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AMNESTY INTERNATIONAL SAYS STOP SITE C WORK: Amnesty International is calling for a stop work order on British Columbia's $8.8-billion Site C hydroelectric dam, saying the mega project on the Peace River threatens the human rights of indigenous peoples. The independent human rights advocate released a report Tuesday calling on the federal and provincial governments to immediately suspend or rescind all construction approvals and permits related to the project in northeast B.C.

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EVIDENCE COMPLETE AT TRIAL OF ACCUSED ELECTION-NIGHT SHOOTER: Jurors heard the final evidence Tuesday at the first-degree murder trial of the man charged in Quebec's election-night shooting four years ago and were told they'll begin deliberations by week's end. Prosecutor Dennis Galiatsatos and defence lawyer Alan Guttman will make their final arguments at Richard Henry Bain's trial Thursday. Bain has pleaded not guilty to six charges, including first-degree murder, and is arguing he's not criminally responsible by way of mental disorder.

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NEW ALBERTA LAW ALLOWS ABUSE SURVIVORS TO END LEASES EARLY: The Alberta government has passed legislation to make it easier for people to escape domestic abuse. They can now end their leases early without financial penalty. Calgary MLA Deborah Drever, who says she too survived violence at home growing up, put forward a private member's bill last fall. Applicants must submit a protection order, peace bond or statement from a certified professional to a landlord.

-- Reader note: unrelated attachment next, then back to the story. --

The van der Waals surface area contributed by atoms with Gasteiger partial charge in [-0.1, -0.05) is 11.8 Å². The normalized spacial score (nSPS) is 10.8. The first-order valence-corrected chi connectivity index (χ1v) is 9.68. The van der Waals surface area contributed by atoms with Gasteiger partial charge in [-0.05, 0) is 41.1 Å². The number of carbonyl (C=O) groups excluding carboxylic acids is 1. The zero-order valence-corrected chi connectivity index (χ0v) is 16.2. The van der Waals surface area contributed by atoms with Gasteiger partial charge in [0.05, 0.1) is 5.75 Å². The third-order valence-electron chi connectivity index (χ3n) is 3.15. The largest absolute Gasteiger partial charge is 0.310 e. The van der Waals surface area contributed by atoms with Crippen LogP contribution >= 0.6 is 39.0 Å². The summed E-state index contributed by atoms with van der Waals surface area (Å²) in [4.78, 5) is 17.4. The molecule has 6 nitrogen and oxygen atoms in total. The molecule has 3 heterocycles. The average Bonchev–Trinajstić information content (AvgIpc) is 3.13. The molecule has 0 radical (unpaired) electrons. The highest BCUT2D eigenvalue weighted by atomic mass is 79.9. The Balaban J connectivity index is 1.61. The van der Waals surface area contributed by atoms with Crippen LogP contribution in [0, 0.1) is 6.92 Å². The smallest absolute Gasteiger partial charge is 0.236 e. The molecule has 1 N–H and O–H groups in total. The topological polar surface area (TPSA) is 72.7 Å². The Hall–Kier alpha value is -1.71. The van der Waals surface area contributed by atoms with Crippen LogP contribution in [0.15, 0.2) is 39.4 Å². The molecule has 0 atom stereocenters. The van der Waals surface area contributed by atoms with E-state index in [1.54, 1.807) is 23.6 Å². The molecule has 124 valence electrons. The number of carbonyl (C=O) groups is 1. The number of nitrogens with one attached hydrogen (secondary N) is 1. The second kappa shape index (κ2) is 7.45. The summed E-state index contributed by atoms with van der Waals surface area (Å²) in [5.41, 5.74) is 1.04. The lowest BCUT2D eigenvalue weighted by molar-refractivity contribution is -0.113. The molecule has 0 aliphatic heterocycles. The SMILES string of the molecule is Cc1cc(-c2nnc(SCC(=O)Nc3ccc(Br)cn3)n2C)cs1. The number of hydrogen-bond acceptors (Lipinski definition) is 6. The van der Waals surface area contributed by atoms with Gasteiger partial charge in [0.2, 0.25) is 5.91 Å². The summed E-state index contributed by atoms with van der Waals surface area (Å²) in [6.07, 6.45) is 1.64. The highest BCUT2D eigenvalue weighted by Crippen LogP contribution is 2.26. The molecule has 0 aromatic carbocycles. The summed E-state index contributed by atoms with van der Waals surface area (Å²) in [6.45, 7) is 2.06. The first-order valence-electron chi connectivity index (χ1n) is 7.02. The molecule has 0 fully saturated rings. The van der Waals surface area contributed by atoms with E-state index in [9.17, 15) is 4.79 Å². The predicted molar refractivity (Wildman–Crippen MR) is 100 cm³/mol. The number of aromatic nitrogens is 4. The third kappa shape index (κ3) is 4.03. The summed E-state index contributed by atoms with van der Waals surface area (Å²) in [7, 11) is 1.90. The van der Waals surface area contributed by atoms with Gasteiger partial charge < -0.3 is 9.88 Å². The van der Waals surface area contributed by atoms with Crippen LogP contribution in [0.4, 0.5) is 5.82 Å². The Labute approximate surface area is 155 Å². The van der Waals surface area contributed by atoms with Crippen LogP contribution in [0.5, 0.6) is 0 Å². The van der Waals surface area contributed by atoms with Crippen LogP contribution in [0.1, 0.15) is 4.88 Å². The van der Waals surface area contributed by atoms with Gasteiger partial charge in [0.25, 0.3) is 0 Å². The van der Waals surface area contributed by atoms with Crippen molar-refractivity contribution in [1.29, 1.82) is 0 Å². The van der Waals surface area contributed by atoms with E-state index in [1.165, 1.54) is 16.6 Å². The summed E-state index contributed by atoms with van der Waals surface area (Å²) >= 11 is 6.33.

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NEW ANIMAL RIGHTS LAW COURSE MAY BE SIGN OF CHANGING TIMES: A new course being taught this fall at the University of Ottawa could indicate a shift in attitudes about animal rights. The course, called Animals and the Law, will be offered to students at the university's faculty of civil law and will examine the most current legislation governing animal rights. It includes study of a recent Quebec bill that granted animals the status of sentient beings.

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FAMILY OF SLAIN CANADIAN PROFESSOR TO BE PAID $40K: The family of a Canadian legal scholar gunned down in his Florida garage will be paid $40,000 by an agency that handles 911 calls. The dispatch agency for Tallahassee and Leon County agreed to pay that amount to the estate of Daniel Markel, who was born in Toronto and was well known in national and international legal circles. The Consolidated Dispatch Agency conceded that "human and technical errors" delayed authorities from showing up promptly to his home after a neighbour of Markel's called for help.

 

The Canadian Press

©2016 The Canadian Press

Divers Filion and Benfeito earn Canada yet another Olympic bronze medal